Known as the softest mineral in the world, talc has a rating of 1 on the Mohs hardness scale and can be scratched with a fingernail. Although talc is famous for its use in talcum powder, it has broad applications in plastics, ceramics, insecticides, cosmetics, automotive and more. There are several varieties of talc that are based on the level of processing and the end-use requirements.

Talc is resistant to heat, electricity, and acids due to which it has broad applications as an industrial mineral. Due to the lustre and softness of talc, along with its ability to absorb moistures, oils, and odour, talc has extensive commercial uses. While talc is slightly soluble in dilute mineral acids, it is insoluble in water. Talc can also be supplemented with additives to enhance desired characteristics.

Production Of Talc

Most often found in metamorphic rocks, talc is formed when magnesium minerals react in the presence of carbon dioxide and water in a process known as ‘talc carbonation’, producing talc carbonate rocks. The rocks are then drilled, blasted and crushed, after which sorting takes place, and the partially broken stones are further reduced to particle size. Impurities are removed, and finely ground talc is the end result.

As the production of talc is dependent on sourcing of suitable ore, the primary production hubs are centred in locations where there is an abundant natural supply of talc carbonate ores.

Producers from the APAC are expected to continue to dominate the talc market supply at a global level until 2020, in terms of prospects and production volume. Primary producers are China, India, Pakistan, and Afghanistan, with China and India leading the global talc exports. Pakistan and Afghanistan are emerging as famous exporters, offering talc at up to 20-25 per cent cheaper rates as compared to China and India.

Talc Applications

The numerous uses of talc drive the market, a few of the applications are:
  • Plastics - Talc plays a vital role as a filler in plastics, increasing the stability and stiffness of products such as polypropylene, polyethene, vinyl, nylon, and polyester. The finest talc is used as useful reinforcing filler for plastic parts used in automotive, such as under-the-hood, exteriors and dashboard. Talc also boosts the heat resistance of plastic and reduces shrinkage. In comparison to harder mineral fillers, talc produces less abrasion during the manufacturing process.
  • Ceramics - Talc is primarily used as a flux in traditional building ceramics such as tiles and sanitary fixtures, allowing firing temperatures to be reduced in refractory applications. Thermal shock resistance is also boosted by the incorporation of talc in ceramics.
  • Paint - Talc also services as a filler and extender in paints, improving the suspension of solid colour particles in the can, and helping liquid paint stick to the wall without any sagging. Since powdered talc is typically a bright white colour, it further whitens and brightens the paint, making it an excellent filler. As talc has low hardness, it causes less abrasion damage to the equipment used for painting.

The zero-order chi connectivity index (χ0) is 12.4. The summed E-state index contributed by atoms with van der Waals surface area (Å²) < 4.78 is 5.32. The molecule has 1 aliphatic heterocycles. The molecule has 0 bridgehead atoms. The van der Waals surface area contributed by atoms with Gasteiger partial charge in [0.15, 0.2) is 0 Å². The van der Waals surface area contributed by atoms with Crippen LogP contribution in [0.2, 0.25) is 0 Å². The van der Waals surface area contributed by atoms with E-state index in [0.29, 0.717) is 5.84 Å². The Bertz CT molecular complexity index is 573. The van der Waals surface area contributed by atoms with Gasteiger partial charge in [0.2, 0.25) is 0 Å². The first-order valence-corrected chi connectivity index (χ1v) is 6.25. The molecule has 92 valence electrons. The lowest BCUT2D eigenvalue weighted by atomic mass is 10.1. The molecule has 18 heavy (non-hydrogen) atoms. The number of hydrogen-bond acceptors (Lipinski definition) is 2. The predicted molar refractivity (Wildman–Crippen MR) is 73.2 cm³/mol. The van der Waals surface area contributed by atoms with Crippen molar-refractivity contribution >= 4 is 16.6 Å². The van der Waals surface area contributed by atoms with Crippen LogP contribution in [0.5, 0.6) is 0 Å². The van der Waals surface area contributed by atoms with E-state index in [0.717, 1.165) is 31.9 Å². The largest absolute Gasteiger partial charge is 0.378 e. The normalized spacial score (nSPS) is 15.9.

• Food - Talc is used as an anti-stick coating agent in several favourite foods such as cured meats, boiled sweets, chewing gum and for rice polishing. It is also used in olive oil production as a processing aid to improve the clarity of the oil and increase yield.
  • Paper - In the rotogravure printing process, talc is used to improve printability and reduce surface friction, resulting in substantial improvements in print mill productivity. The matte texture of the paper is boosted, and ink scuff is diminished. As a pitch control agent, talc absorbs any sticky residue particles in pulp, preventing the deposition of such material on the final paper. Compared to chemical pitch control products, talc does not pollute the process water and is thus more efficient.
  • Personal care - One of the most popular uses of talc is as a body powder, as it reduces oil levels on the skin. Talc is famous in the form of baby powder for general skin care for babies and to prevent rashes. In cosmetics, talc is used to boost the silky texture in blushes, eye shadows, and powder compacts. Talc also improves the sheen of beauty creams and the transparency of foundations. In pharmaceuticals, talc is used as a lubricant, glidant, and dilutant.

The talc market overall is growing at a global level, with constant demands for talc from developing and developed nations. The largest consumers of talc in the world are China and India, driven mainly by request from the automotive plastics. North America and Europe are considered to be highly mature markets, driven by new innovations, high consumption volume, and a secure distribution network.

Despite being such a soft mineral, talc has immense versatility and is used in a wide variety of industries. The plentiful supply further encourages innovations to come up with more uses of talc. By combining talc with other additives, its characteristics can further be enhanced. Talc is also environment-friendly, which is a major benefit, especially in comparison to non-recyclable plastics.